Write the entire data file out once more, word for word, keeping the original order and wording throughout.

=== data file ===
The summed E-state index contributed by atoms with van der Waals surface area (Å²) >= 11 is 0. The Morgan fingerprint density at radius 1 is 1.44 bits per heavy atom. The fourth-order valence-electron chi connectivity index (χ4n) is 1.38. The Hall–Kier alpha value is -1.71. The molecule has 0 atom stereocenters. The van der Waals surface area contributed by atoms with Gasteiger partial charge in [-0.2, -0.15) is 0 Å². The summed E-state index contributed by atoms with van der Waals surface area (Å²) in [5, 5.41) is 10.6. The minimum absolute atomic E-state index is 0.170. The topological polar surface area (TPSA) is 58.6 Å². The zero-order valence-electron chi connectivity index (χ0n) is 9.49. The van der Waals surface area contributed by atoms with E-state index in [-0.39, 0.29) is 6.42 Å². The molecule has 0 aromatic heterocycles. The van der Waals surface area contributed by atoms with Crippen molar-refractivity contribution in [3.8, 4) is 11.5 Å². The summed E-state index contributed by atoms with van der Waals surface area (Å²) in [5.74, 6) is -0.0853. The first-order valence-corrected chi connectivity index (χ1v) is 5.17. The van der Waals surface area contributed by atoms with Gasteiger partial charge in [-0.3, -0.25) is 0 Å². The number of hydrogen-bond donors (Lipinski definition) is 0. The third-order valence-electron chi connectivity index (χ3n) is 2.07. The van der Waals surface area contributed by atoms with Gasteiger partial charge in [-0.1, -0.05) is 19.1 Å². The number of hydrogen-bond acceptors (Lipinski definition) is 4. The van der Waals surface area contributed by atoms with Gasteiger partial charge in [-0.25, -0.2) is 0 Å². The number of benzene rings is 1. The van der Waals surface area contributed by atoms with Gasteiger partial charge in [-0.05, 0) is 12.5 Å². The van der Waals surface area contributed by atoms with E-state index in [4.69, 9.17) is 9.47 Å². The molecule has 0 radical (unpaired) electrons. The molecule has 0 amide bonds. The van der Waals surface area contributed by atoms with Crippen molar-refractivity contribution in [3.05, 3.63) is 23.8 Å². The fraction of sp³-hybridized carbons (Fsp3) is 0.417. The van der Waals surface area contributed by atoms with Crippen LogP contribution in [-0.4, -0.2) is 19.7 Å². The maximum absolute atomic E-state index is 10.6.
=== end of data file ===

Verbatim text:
The summed E-state index contributed by atoms with van der Waals surface area (Å²) >= 11 is 0. The Morgan fingerprint density at radius 1 is 1.44 bits per heavy atom. The fourth-order valence-electron chi connectivity index (χ4n) is 1.38. The Hall–Kier alpha value is -1.71. The molecule has 0 atom stereocenters. The van der Waals surface area contributed by atoms with Gasteiger partial charge in [-0.2, -0.15) is 0 Å². The summed E-state index contributed by atoms with van der Waals surface area (Å²) in [5, 5.41) is 10.6. The minimum absolute atomic E-state index is 0.170. The topological polar surface area (TPSA) is 58.6 Å². The zero-order valence-electron chi connectivity index (χ0n) is 9.49. The van der Waals surface area contributed by atoms with E-state index in [-0.39, 0.29) is 6.42 Å². The molecule has 0 aromatic heterocycles. The van der Waals surface area contributed by atoms with Crippen molar-refractivity contribution in [3.8, 4) is 11.5 Å². The summed E-state index contributed by atoms with van der Waals surface area (Å²) in [5.74, 6) is -0.0853. The first-order valence-corrected chi connectivity index (χ1v) is 5.17. The van der Waals surface area contributed by atoms with Gasteiger partial charge in [-0.3, -0.25) is 0 Å². The number of hydrogen-bond donors (Lipinski definition) is 0. The third-order valence-electron chi connectivity index (χ3n) is 2.07. The van der Waals surface area contributed by atoms with Gasteiger partial charge in [-0.1, -0.05) is 19.1 Å². The number of hydrogen-bond acceptors (Lipinski definition) is 4. The van der Waals surface area contributed by atoms with Gasteiger partial charge in [-0.25, -0.2) is 0 Å². The number of benzene rings is 1. The van der Waals surface area contributed by atoms with Gasteiger partial charge in [-0.05, 0) is 12.5 Å². The van der Waals surface area contributed by atoms with E-state index in [4.69, 9.17) is 9.47 Å². The molecule has 0 radical (unpaired) electrons. The molecule has 0 amide bonds. The van der Waals surface area contributed by atoms with Crippen molar-refractivity contribution in [3.05, 3.63) is 23.8 Å². The fraction of sp³-hybridized carbons (Fsp3) is 0.417. The van der Waals surface area contributed by atoms with Crippen LogP contribution in [-0.4, -0.2) is 19.7 Å². The maximum absolute atomic E-state index is 10.6.